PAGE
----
Whaley Bridge is a glorious little town next to Bugsworth, its on the Macclesfield road, so the Macclesfield to Whaley Bridge road if you get my drift, but in any case, somewhere else in the area was a detour leading lots of cars down into Whaley Bridge, and as we left and climbed up the hills towards Bollington there was a terrific queue, we didn't want to sit in that queue which was over a mile long, I would say nearly two miles so a decision was made to kill a bit of time in Bollington.

I really wan't expecting the drive over to be so lovely, I thought the Peaks were further east of us. here are a few snaps I wondered if you might like to look at...


This main route over is a wide lane without white lines


I'm glad I let David drive.

The locals come directly at you at speed in the centre of the road






We eventually found the bottom of the track leading to here....  White Nancy.      HERE

It was built on Kerridge Hill to celebrate the Battle of Waterloo in 1815, White Nancy is visible for miles around but finding the correct track was another matter.  
The views are fabulous on an evening like this one and if you look carefully in the picture below you can make out Bollington Mill that we passed by on the boat  only a couple of days ago.


Bollington Mill is in the centre and Stockport beyond in the haze.



A nice horsey shot for those of you that like horses.

On returning to Whaley Bridge, the traffic queue was down to two cars.  Good move. 

Sun, run and sausages

Well Reader just look at the weather this morning...  A cracker.  In the south I heard old ladies are being fanned and being kettled in buildings with air conditioning but here, in the north, it translates into a very lovely day.
The guests arrived on deck dressed thus;


Smile!

And when we stopped at the Braidbar Boat Yard to fill with water, off they ran.




Fliss wanted to run in total about 5kms, after looking at the Nicholson guide book with her dad, with its mile markers, she was happy and ran off, but then there was confusion as she passed millstone markers on the towpath and got hot, all I know is she was very pink on returning!
Leon just runs and runs.


I do think this was the shortest narrowboat I have seen, the colours are paler in the photo than in reality.

So David and I carried on in their absence, through open rolling hills giving a feeling of total joy.



Can you feel the joy Reader?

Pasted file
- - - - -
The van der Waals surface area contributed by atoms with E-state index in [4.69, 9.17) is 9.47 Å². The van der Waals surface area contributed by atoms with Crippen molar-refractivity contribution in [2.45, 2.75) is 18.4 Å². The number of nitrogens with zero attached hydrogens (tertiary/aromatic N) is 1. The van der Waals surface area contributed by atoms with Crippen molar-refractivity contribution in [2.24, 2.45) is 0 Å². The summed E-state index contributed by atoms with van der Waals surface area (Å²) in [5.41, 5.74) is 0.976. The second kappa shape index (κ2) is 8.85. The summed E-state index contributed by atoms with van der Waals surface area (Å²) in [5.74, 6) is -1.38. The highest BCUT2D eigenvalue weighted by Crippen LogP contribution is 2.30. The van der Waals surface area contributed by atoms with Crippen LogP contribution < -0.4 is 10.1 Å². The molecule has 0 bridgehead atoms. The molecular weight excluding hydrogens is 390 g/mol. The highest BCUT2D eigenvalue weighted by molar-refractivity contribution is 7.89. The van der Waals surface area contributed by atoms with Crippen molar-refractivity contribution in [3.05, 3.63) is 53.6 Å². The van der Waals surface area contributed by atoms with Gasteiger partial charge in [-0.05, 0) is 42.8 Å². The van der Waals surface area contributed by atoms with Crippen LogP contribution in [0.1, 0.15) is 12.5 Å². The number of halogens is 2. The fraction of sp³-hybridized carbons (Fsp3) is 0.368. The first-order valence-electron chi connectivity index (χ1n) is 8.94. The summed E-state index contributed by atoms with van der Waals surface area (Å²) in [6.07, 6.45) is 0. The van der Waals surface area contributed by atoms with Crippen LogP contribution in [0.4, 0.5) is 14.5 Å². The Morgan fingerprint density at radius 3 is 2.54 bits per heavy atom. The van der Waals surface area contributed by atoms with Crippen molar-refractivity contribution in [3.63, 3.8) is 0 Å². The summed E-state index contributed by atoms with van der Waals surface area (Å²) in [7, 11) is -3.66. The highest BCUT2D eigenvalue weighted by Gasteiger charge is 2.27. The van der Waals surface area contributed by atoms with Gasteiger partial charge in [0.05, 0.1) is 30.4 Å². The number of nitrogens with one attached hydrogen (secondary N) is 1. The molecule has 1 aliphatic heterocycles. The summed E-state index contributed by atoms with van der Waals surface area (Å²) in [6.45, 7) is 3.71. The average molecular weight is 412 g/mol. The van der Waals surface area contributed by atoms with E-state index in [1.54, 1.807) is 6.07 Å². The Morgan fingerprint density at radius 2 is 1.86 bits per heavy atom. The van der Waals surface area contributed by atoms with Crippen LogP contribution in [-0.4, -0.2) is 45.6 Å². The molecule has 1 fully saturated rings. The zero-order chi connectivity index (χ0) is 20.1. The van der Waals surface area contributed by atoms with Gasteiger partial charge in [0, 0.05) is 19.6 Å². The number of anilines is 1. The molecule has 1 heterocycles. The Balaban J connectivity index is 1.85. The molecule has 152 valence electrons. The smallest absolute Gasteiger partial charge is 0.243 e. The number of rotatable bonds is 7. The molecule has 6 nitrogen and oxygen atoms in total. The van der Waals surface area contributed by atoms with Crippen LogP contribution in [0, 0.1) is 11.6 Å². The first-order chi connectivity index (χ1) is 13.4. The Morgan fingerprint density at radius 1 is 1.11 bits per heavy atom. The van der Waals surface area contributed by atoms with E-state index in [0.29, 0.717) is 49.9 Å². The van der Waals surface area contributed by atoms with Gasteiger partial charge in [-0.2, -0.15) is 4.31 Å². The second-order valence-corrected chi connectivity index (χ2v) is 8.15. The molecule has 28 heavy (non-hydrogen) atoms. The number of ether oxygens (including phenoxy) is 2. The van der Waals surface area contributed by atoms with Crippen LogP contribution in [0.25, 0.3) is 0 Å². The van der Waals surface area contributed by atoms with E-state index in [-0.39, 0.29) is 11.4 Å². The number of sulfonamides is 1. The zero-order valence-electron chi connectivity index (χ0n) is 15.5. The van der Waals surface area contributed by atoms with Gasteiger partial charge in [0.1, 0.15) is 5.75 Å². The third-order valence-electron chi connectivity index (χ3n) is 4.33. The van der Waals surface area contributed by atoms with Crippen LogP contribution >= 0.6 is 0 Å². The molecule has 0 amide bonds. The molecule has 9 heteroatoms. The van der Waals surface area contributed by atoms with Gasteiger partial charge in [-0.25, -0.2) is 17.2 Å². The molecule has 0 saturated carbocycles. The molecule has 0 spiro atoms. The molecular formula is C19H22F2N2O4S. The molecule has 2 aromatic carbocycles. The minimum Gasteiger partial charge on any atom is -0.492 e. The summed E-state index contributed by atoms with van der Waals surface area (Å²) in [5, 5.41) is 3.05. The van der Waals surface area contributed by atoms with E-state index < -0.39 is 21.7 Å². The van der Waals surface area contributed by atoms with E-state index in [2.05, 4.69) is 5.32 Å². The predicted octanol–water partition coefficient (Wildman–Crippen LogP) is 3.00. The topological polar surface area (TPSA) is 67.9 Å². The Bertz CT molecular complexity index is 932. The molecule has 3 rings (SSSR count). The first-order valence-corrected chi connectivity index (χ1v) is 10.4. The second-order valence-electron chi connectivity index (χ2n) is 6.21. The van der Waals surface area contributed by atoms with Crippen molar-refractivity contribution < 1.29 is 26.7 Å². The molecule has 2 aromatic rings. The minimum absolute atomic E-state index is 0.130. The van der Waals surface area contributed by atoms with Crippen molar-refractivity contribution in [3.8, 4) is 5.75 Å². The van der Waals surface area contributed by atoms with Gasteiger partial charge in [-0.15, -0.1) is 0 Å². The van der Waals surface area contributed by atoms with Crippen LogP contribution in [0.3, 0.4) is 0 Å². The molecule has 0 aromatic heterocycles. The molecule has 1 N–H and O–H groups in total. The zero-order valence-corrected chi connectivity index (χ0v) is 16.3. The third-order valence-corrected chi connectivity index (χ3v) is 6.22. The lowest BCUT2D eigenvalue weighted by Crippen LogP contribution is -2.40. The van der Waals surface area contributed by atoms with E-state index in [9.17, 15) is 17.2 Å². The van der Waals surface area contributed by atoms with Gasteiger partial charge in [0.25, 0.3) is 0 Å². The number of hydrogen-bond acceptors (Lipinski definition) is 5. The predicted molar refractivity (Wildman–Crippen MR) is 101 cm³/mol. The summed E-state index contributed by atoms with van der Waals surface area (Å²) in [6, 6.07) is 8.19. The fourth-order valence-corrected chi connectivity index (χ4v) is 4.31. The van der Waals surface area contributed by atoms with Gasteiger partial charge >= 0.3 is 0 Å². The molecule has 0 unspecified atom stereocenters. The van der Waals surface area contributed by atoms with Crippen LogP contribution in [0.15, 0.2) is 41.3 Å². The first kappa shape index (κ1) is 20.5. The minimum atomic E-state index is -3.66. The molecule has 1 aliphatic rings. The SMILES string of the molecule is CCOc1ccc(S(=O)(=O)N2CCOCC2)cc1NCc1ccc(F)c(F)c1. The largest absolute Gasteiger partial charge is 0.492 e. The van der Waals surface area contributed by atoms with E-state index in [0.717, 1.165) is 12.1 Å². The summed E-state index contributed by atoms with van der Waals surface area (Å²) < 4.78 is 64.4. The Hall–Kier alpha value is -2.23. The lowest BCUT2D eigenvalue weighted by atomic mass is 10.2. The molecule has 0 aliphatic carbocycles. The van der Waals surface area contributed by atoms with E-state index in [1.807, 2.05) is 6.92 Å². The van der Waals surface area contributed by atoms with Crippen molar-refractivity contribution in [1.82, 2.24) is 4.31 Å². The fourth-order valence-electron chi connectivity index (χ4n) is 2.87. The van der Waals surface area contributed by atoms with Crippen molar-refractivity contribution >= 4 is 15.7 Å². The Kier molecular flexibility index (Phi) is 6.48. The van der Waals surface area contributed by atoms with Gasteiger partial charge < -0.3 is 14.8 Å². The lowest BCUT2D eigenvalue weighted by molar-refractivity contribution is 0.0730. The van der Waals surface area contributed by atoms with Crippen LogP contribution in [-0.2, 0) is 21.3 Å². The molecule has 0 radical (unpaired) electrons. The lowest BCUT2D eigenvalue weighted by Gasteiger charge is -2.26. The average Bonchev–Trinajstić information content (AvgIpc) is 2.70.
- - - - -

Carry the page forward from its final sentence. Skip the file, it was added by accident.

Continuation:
This is another mill, the Goyt mill, an odd name I know but we would come to learn more about Goyt as the week went on.  There is a local historical site with a bit more information......      HERE  I hope its future is secure, it looks in need of a bit of TLC.





They should get Amanda to help clean those windows.

I hope the media companies pay a hefty rent to the mill owners for these ariels.


The Goyt mill is in Marple and the junction of the Macclesfield canal and the Peak Forest canal is there too.  Just around a few corners in fact.  We wanted to top up with water again as the man at the Braidbar yard had told us there wasn't any water point in Bugsworth, this was serious as Fliss had just washed her hair!  

We wanted to stay there a few days too.  The water point at Marple was at a narrow point with moored boats on the other side and a second boat waiting to fill, the man said its only dribbling out, great!  But we were told by the second captain that there certainly is water at Bugsworth and its a great pressure too.  Good, we abandoned the Marple water tap and headed off.





This stunning property at the junction here I believe wasn't always a grand house but formally a warehouse.  Have a peep at this if you are interested, or if you know more than me please do tell.    HERE   But either way what a fantastic place?


Fliss and I walked between a couple of the swing bridges and I took this photo of the fells on the other side of the valley.  Its a pretty amazing feeling that on the canal you are up high, then on arriving at Bugsworth Basin you are at "Ground level" again without the aid of any locks.



We manx a mental note of a possible mooring place here on the way home

See the name?  This bridge caused problems to us girls and Leon had to come over to do it.

Carrs doing Carrs Bridge



See the house on the right?  Pretty good view to eat your cornflakes each morning....?

Unusually this chappie didn't flinch when we passed by next to him.







End of the line for us today.  Bugsworth Basin a very historical industrial place that was almost empty.  As you can see suncream came out along with G&T's, Fliss makes a good one, don't know where that skill came from, ahem!

Fliss and I had been really looking forward to sausages and mash, it wasn't really the weather for it but we managed to choke it down anyway.

Later we drove them back to Bollington to retrieve their car and for them to drive home to the south coast.  
Work tomorrow Reader, well them not me.